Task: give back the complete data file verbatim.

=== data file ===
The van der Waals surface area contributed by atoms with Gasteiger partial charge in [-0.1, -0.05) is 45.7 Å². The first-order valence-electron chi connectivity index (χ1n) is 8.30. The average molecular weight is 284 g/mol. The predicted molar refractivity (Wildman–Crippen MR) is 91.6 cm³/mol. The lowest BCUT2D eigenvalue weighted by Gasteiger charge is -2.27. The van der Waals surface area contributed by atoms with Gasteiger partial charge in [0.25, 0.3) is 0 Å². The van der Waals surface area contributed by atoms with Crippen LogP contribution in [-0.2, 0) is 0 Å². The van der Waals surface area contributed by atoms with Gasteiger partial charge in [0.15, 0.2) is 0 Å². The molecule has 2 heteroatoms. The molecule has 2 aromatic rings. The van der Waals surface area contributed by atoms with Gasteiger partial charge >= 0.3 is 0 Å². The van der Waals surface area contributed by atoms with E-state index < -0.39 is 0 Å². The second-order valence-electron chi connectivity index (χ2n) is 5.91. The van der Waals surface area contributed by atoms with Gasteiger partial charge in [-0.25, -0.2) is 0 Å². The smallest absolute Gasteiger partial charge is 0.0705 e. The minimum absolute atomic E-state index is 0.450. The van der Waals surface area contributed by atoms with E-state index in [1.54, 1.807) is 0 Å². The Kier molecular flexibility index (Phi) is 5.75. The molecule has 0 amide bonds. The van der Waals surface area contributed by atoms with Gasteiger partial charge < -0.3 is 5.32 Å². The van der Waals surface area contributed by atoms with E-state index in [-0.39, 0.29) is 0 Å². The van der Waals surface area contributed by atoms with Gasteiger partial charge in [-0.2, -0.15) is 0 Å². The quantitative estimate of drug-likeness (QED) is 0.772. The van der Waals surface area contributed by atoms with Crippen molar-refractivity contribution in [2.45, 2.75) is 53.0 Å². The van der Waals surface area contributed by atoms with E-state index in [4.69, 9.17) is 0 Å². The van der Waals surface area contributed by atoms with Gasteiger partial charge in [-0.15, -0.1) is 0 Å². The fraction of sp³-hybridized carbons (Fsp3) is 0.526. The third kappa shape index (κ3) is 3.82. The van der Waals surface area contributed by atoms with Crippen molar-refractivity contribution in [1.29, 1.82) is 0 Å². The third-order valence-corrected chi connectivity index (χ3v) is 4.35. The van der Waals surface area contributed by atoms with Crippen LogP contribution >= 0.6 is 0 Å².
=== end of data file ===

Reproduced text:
The van der Waals surface area contributed by atoms with Gasteiger partial charge in [-0.1, -0.05) is 45.7 Å². The first-order valence-electron chi connectivity index (χ1n) is 8.30. The average molecular weight is 284 g/mol. The predicted molar refractivity (Wildman–Crippen MR) is 91.6 cm³/mol. The lowest BCUT2D eigenvalue weighted by Gasteiger charge is -2.27. The van der Waals surface area contributed by atoms with Gasteiger partial charge in [0.25, 0.3) is 0 Å². The van der Waals surface area contributed by atoms with Crippen LogP contribution in [-0.2, 0) is 0 Å². The van der Waals surface area contributed by atoms with Gasteiger partial charge in [0.15, 0.2) is 0 Å². The molecule has 2 heteroatoms. The molecule has 2 aromatic rings. The van der Waals surface area contributed by atoms with Gasteiger partial charge >= 0.3 is 0 Å². The van der Waals surface area contributed by atoms with E-state index < -0.39 is 0 Å². The second-order valence-electron chi connectivity index (χ2n) is 5.91. The van der Waals surface area contributed by atoms with Gasteiger partial charge in [-0.25, -0.2) is 0 Å². The smallest absolute Gasteiger partial charge is 0.0705 e. The minimum absolute atomic E-state index is 0.450. The van der Waals surface area contributed by atoms with E-state index in [1.54, 1.807) is 0 Å². The Kier molecular flexibility index (Phi) is 5.75. The molecule has 0 amide bonds. The van der Waals surface area contributed by atoms with Gasteiger partial charge < -0.3 is 5.32 Å². The van der Waals surface area contributed by atoms with E-state index in [-0.39, 0.29) is 0 Å². The van der Waals surface area contributed by atoms with Gasteiger partial charge in [-0.2, -0.15) is 0 Å². The quantitative estimate of drug-likeness (QED) is 0.772. The van der Waals surface area contributed by atoms with Crippen molar-refractivity contribution in [2.45, 2.75) is 53.0 Å². The van der Waals surface area contributed by atoms with E-state index in [4.69, 9.17) is 0 Å². The van der Waals surface area contributed by atoms with Gasteiger partial charge in [-0.15, -0.1) is 0 Å². The fraction of sp³-hybridized carbons (Fsp3) is 0.526. The third kappa shape index (κ3) is 3.82. The van der Waals surface area contributed by atoms with Crippen molar-refractivity contribution in [1.29, 1.82) is 0 Å². The third-order valence-corrected chi connectivity index (χ3v) is 4.35. The van der Waals surface area contributed by atoms with Crippen LogP contribution >= 0.6 is 0 Å².